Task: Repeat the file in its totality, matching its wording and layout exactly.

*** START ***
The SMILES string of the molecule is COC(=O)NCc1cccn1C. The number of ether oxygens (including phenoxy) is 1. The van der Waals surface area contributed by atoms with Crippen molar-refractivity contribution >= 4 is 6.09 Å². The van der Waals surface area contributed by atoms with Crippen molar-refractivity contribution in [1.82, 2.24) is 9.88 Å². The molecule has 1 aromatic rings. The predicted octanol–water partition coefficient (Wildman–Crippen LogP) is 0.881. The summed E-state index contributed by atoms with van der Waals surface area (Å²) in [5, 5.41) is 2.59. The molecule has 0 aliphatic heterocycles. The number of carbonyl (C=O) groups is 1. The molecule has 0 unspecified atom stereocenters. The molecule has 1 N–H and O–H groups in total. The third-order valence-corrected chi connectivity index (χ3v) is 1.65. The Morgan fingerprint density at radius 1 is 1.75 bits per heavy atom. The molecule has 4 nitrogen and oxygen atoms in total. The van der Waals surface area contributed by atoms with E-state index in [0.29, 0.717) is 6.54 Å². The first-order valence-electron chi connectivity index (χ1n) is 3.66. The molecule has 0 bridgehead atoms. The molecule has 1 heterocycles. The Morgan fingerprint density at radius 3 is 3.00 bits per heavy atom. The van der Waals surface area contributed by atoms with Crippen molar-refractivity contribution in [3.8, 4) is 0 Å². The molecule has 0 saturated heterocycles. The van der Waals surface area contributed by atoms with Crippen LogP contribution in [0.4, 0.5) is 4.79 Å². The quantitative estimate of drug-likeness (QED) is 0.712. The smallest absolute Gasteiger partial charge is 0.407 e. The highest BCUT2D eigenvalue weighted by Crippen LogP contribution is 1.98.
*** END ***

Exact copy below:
The SMILES string of the molecule is COC(=O)NCc1cccn1C. The number of ether oxygens (including phenoxy) is 1. The van der Waals surface area contributed by atoms with Crippen molar-refractivity contribution >= 4 is 6.09 Å². The van der Waals surface area contributed by atoms with Crippen molar-refractivity contribution in [1.82, 2.24) is 9.88 Å². The molecule has 1 aromatic rings. The predicted octanol–water partition coefficient (Wildman–Crippen LogP) is 0.881. The summed E-state index contributed by atoms with van der Waals surface area (Å²) in [5, 5.41) is 2.59. The molecule has 0 aliphatic heterocycles. The number of carbonyl (C=O) groups is 1. The molecule has 0 unspecified atom stereocenters. The molecule has 1 N–H and O–H groups in total. The third-order valence-corrected chi connectivity index (χ3v) is 1.65. The Morgan fingerprint density at radius 1 is 1.75 bits per heavy atom. The molecule has 4 nitrogen and oxygen atoms in total. The van der Waals surface area contributed by atoms with E-state index in [0.29, 0.717) is 6.54 Å². The first-order valence-electron chi connectivity index (χ1n) is 3.66. The molecule has 0 bridgehead atoms. The molecule has 1 heterocycles. The Morgan fingerprint density at radius 3 is 3.00 bits per heavy atom. The van der Waals surface area contributed by atoms with Crippen molar-refractivity contribution in [3.8, 4) is 0 Å². The molecule has 0 saturated heterocycles. The van der Waals surface area contributed by atoms with Crippen LogP contribution in [0.4, 0.5) is 4.79 Å². The quantitative estimate of drug-likeness (QED) is 0.712. The smallest absolute Gasteiger partial charge is 0.407 e. The highest BCUT2D eigenvalue weighted by Crippen LogP contribution is 1.98.